Dr. Robert King is Full Professor, Division of Engineering, Colorado School of Mines, and the lead designer of the lunar bucket wheel excavator working with Mike Duke and graduate student Tim Muff. Bob’s focus is all matters involving the dynamics and operability of machine/earth contact. Coming in with a focus on mining engineering, Bob applied his background to the BWE’s anticipated mission in a lunar setting. Bob was also involved in testing the Phase I deliverable..

Gary “Rod” Rodriguez, President of SysRAND, member of the ISR and Program Manager of “Project Dust” at the Colorado School of Mines brings years of experience of system design and ISRU background to the project. Rod brought his experience to bear during testing of the virtual BWE.

Dr. Masami Nakagawa, a professor at the Colorado School of Mines, brings his world-renowned lab and experience in dust and granular materials to the project. Working with Rod as PI on Project Dust, a NASA funded ECP efforts, he was one of the first testers of the environment during our site visit in April 2005 (figure 4).

Brahms/MODAT/Viz teams reviewed the Phase I deliverable and commented on the application of Brahms agents and Mobile Agents methodologies to future versions. In addition, the lunar base environment in which the BWE is being tested was developed as a BrahmsVE application for this team.

NASA ARC COTR Mark Shirley, and ARC/MER Science Co-Investigator Michael Sims both reviewed the platform.

Part 7 Technical Activities

7.1 Cumulative Technical Activities

This Phase I proposal successfully developed and tested a software-based virtual test fixture performing a 3D dynamic simulation of a lunar bucket wheel excavator (BWE) prototype built at the Colorado School of Mines. This simulation can be run in real-time on most PC workstations and supports a physics simulation of the vehicle on a lunar surface environment. The following work plan objectives were met:

·         Built 3D virtual model of the existing prototype lunar analog BWE and validated by experts from the Colorado School of Mines.

·         Created a virtual stimulant sandbox to test the excavator model. The sand box was validated by CSM/ISR  testing with commentary on future simulation improvements.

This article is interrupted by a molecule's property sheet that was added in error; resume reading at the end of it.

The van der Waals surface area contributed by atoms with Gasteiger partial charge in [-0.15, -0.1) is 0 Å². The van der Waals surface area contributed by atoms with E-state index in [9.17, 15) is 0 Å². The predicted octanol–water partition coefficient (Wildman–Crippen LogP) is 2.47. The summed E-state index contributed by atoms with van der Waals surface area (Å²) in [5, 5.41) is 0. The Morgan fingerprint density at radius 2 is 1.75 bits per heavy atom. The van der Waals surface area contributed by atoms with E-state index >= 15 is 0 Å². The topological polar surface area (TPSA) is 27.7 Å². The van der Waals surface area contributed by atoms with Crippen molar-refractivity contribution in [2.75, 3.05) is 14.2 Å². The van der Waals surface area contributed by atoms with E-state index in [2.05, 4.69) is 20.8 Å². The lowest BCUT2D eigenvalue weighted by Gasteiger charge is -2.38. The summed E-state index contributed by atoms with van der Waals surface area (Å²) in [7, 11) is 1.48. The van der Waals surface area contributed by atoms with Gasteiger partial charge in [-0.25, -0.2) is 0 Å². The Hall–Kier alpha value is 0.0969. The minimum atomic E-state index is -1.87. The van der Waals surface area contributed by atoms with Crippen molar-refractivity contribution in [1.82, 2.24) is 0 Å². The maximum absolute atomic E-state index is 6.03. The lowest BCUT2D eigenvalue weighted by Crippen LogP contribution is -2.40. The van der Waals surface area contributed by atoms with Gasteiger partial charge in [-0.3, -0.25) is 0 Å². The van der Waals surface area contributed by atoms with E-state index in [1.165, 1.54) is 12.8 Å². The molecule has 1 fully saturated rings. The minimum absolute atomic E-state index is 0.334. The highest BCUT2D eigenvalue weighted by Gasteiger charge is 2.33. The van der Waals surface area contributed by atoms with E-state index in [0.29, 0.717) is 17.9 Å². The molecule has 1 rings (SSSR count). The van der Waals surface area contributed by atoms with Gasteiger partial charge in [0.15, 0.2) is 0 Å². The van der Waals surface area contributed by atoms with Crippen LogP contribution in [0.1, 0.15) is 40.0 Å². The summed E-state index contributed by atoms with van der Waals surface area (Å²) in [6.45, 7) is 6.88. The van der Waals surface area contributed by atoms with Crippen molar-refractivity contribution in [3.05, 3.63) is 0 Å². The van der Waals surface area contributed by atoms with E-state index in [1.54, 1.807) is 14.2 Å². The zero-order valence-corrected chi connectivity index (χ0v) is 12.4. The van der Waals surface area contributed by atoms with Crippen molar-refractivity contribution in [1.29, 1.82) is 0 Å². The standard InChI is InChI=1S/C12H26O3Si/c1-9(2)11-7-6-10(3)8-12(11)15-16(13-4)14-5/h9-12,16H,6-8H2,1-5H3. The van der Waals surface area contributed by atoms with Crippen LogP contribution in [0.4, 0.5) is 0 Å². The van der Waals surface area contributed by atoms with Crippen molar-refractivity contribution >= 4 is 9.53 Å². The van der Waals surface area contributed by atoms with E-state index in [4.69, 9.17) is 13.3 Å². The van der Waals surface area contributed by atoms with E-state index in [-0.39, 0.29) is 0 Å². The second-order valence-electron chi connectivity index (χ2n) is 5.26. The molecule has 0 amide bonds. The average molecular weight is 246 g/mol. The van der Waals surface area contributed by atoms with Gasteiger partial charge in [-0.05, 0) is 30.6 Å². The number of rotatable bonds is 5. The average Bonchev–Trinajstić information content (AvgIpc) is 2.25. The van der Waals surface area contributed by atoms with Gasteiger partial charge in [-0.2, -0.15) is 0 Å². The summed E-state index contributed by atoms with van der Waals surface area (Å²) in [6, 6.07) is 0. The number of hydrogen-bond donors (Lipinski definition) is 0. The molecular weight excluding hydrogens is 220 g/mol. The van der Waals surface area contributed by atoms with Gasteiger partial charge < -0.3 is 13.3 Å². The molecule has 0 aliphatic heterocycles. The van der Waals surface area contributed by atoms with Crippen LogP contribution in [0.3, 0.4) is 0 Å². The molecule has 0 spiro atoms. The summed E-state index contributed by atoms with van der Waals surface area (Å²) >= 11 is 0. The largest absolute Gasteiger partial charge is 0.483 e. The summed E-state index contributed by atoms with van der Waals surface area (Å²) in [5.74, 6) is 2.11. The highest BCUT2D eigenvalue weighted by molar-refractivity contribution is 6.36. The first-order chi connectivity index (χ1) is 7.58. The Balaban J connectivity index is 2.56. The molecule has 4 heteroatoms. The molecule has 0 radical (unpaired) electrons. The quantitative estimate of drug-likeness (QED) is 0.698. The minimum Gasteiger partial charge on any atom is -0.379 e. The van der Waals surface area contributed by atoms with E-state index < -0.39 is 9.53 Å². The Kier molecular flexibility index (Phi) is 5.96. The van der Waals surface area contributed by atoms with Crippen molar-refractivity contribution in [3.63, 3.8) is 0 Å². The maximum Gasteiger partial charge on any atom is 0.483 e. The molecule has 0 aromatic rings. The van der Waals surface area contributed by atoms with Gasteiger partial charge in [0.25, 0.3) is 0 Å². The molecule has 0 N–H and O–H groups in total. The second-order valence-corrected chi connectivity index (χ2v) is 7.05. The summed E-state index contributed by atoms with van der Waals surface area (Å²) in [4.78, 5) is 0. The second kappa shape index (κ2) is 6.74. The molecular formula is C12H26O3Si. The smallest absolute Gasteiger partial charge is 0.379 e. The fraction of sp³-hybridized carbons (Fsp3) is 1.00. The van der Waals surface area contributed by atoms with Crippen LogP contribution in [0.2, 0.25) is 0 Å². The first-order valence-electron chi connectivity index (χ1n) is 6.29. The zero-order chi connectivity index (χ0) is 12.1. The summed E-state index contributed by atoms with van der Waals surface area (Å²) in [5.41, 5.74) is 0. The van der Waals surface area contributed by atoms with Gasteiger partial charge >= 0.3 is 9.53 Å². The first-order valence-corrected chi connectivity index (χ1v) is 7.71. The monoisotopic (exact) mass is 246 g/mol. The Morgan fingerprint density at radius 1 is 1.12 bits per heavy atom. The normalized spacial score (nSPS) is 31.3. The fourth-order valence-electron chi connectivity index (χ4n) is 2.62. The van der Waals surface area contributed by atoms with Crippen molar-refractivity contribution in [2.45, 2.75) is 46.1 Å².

·         A simple control interface using a force feedback joystick was developed to operate the virtual excavator in the sandbox.

·         The full version of the simulation was output onto a quad buffer auto-stereo display to show that a sense of immersion can be given to the operator.

·         The virtual prototype was iterated to match the properties observed by ISR in their original testing of the physical excavator in its simulant sand box. Guidance was obtained about future rapid prototypes of teleoperated lunar vehicles and missions.

7.2 Future Technical Activities

Reviewers identified the following immediate improvements in the BWE simulation and gave us a road map to the future applications of this kind of platform.

Immediate task 1: Improve user interaction modality with joystick, and keyboard

The overall user interface modality of joystick and keyboard needs to be improved.

Immediate task 2: Improve rendering views of the 3D scene

A wireframe view which shows the meshes for both the visible objects and physics collisions was requested. We will also add some visual cues suggested by Mike Sims and the project COTR including striations on the BWE wheels to be able to determine if there is movement occurring.

Future task 1: Enhancement of overall platform to add multi user synchronization

The ability of one user of the platform to drive a simulation from a particular point of view and then to save that and offer it to other users to play back was requested. Full contact-forces physics could allow sharing of the real-time simulation but it is more than likely that one “player” will simply send the telemetry to other viewers rather than relying on their local physics engines to faithfully duplicate the simulation.

Future task 2: Addition of multi user streams/presence

We have determined that the integration of the SILC (secure internet live conferencing) open source layer to DSS will give us a conferencing/chat and instant message capability necessary for geographically dispersed team collaboration.

Future task 3: Tie-ing in with existing NASA decision support and other web databases: component wrappering

Windchill, ICE, Nexiom and other tools mandated by NASA need to be tightly integrated with any platform that is supporting teams involved in mission design. Therefore the DSS platform needs to be tightly integrated with the web and other tools possibly as an ActiveX or Java Native Interface component.

Future task 4: Addition of HLA and other high level interfaces

High Level Architecture (HLA) has been suggested for addition to the platform to permit integration with the MODAT/Brahms/Viz tools and more.